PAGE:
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U.S. and Cuba Will Resume Diplomatic Relations

Peter Baker reports for The New York Times:

The United States will restore full diplomatic relations with Cuba and open an embassy in Havana for the first time in more than a half-century after the release of an American contractor held in prison for five years, President Obama announced on Wednesday.

In a deal negotiated during 18 months of secret talks hosted largely by Canada and encouraged by Pope Francis, who hosted a final meeting at the Vatican, Mr. Obama and President Raúl Castro of Cuba agreed in a telephone call to put aside decades of hostility to find a new relationship between the United States and the island nation just 90 miles off the American coast.’

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“When they say effective, they’re talking about the killing of civilians” – Interview with John Hilary on Drones

‘John Hillary, director of War on Want, talks to Going Underground host Afshin Rattansi about drones. The UK is working with Israel, who are now the largest exporter of drones around the world, to develop drones.’ (Going Underground)

New Study Raising Alarms About ‘Superbugs’

Big Money Behind Dinosaur Bones

Loggers Assassinating Peru’s Land Defenders: Interview with Kate Horner

Abby Martin interviews Kate Horner, Forest Campaigns Director, about the massacre of four indigenous activists in Peru for standing up for their land, and the trade of illegal logging worldwide.’ (Breaking the Set)

Earth faces sixth ‘great extinction’ with 41% of amphibians set to go the way of the dodo

Robin McKie reports for The Guardian:

‘A stark depiction of the threat hanging over the world’s mammals, reptiles, amphibians and other life forms has been published by the prestigious scientific journal, Nature. A special analysis carried out by the journal indicates that a staggering 41% of all amphibians on the planet now face extinction while 26% of mammal species and 13% of birds are similarly threatened.

Many species are already critically endangered and close to extinction, including the Sumatran elephant, Amur leopard and mountain gorilla. But also in danger of vanishing from the wild, it now appears, are animals that are currently rated as merely being endangered: bonobos, bluefin tuna and loggerhead turtles, for example.

In each case, the finger of blame points directly at human activities. The continuing spread of agriculture is destroying millions of hectares of wild habitats every year, leaving animals without homes, while the introduction of invasive species, often helped by humans, is also devastating native populations. At the same time, pollution and overfishing are destroying marine ecosystems.’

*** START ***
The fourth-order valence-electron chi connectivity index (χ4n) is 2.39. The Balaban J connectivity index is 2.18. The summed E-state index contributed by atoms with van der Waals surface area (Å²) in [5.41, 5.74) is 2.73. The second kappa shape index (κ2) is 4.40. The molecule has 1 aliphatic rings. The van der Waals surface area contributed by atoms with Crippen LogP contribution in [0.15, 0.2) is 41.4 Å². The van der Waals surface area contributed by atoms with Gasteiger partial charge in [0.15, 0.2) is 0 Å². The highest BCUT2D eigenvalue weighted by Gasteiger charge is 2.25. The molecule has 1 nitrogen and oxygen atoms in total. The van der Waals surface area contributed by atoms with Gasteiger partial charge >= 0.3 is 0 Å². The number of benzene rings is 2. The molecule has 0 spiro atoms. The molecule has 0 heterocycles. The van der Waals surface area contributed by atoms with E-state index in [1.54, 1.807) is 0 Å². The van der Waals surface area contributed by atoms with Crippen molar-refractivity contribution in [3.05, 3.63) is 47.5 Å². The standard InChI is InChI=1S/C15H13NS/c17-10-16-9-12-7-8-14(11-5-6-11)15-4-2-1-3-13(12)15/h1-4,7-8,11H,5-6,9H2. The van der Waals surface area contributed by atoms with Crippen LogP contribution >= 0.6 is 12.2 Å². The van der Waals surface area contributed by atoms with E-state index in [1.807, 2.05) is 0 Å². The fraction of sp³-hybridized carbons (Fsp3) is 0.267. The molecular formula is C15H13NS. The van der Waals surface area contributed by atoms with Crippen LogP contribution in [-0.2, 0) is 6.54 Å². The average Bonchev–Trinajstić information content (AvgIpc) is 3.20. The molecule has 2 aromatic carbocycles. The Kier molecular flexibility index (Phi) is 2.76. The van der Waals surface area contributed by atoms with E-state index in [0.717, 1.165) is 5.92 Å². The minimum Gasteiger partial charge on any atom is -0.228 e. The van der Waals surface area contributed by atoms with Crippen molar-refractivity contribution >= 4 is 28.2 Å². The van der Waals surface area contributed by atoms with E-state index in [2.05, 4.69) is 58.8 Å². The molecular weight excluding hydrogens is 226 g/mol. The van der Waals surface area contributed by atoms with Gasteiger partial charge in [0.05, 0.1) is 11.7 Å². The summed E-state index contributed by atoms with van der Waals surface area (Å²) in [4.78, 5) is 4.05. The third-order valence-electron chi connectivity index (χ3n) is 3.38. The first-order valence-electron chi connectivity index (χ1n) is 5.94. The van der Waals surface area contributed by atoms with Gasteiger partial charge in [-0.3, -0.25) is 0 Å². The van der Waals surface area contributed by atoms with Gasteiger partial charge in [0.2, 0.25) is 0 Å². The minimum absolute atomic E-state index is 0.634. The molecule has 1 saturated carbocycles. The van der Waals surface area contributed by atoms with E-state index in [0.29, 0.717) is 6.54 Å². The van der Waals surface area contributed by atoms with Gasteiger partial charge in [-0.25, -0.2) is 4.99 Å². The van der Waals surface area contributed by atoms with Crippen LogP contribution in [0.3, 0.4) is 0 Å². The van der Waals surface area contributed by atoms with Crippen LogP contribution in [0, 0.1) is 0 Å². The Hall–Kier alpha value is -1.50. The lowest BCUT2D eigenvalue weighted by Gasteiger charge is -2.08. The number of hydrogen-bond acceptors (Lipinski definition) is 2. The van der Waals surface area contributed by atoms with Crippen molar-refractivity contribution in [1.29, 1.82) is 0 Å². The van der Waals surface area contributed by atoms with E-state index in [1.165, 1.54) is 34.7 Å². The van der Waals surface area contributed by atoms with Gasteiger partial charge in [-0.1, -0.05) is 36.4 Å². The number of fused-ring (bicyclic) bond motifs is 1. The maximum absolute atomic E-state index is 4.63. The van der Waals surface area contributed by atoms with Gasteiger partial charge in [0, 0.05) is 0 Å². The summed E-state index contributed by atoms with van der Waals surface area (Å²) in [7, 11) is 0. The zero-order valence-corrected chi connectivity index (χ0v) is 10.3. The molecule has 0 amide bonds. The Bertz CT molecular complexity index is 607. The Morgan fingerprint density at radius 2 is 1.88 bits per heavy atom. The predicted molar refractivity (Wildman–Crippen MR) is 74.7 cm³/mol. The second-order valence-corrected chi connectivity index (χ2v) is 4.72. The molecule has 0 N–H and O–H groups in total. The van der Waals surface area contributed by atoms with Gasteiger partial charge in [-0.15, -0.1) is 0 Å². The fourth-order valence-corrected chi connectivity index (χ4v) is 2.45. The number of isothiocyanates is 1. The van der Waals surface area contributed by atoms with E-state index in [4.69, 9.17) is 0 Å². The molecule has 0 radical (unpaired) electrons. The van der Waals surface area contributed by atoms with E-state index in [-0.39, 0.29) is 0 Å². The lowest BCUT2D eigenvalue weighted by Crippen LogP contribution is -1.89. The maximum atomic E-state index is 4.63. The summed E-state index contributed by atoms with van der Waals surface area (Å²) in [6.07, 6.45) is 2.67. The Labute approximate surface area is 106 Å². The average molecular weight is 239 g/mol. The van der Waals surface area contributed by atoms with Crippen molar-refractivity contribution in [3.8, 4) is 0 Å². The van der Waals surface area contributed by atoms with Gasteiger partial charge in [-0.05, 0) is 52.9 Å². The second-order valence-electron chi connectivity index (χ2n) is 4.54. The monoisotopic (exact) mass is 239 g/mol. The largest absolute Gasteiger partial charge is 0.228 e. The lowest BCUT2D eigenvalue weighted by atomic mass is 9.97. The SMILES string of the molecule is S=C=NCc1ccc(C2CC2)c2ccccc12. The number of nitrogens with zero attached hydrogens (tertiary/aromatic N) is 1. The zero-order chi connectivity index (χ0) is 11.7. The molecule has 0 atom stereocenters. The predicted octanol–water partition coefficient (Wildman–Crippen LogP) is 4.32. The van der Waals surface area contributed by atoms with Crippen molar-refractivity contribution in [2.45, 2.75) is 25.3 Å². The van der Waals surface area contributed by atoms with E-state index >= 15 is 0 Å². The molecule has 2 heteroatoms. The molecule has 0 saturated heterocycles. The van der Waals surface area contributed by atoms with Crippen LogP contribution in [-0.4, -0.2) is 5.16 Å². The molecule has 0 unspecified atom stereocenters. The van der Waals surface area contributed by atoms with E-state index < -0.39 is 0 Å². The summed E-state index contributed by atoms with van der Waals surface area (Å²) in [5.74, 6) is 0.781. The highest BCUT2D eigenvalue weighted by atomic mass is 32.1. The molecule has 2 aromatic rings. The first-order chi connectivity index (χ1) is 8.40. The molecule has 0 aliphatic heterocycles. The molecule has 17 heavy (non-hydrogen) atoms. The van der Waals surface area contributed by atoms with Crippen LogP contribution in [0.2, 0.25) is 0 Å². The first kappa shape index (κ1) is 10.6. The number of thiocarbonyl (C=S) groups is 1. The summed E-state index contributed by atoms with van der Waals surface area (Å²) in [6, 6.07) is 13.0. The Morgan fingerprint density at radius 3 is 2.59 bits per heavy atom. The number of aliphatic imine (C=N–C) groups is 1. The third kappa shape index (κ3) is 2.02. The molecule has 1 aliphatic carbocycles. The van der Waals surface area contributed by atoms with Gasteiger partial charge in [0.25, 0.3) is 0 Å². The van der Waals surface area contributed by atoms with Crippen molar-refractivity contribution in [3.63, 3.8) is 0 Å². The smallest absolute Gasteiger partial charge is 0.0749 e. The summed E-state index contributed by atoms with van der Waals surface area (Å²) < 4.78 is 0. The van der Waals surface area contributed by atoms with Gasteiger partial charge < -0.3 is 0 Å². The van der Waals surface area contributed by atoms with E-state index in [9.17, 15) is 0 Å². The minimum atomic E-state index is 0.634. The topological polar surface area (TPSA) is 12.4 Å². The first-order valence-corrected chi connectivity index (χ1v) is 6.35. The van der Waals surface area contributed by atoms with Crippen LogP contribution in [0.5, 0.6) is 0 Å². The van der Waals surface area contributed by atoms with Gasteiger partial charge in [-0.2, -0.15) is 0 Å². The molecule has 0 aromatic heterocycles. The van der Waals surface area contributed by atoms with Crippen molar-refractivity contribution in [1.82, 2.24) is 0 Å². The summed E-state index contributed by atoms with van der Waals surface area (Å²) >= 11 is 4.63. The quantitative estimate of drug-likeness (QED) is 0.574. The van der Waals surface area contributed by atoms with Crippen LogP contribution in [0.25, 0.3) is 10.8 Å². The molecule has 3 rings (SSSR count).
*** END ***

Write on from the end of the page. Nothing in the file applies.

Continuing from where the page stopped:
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Why The Guardian Censored One of Its Top Journalists: Interview with Nafeez Ahmed

Editor’s Note: Nafeez Ahmed recently launched a crowdfunding drive in order to support his great journalism and with the hopeful aim of creating his own investigative journalism collective. Please support him in any way you can. You can find links to more of his work here.

Abby Martin interviews investigative journalist, Nafeez Ahmed, about what was not discussed in the torture report and his claims of censorship at the Guardian newspaper, where he used to work.’ (Breaking the Set)

China is world’s worst jailer of the press; global tally second worst on record

Shazdeh Omari reports for the Committee to Protect Journalists:

Map of Imprisoned Journalists as of December 1, 2014‘The Committee to Protect Journalists identified 220 journalists in jail around the world in 2014, an increase of nine from 2013. The tally marks the second-highest number of journalists in jail since CPJ began taking an annual census of imprisoned journalists in 1990, and highlights a resurgence of authoritarian governments in countries such as China, Ethiopia, Burma, and Egypt.

China’s use of anti-state charges and Iran’s revolving door policy in imprisoning reporters, bloggers, editors, and photographers earned the two countries the dubious distinction of being the world’s worst and second worst jailers of journalists, respectively. Together, China and Iran are holding a third of journalists jailed globally—despite speculation that new leaders who took the reins in each country in 2013 might implement liberal reforms.’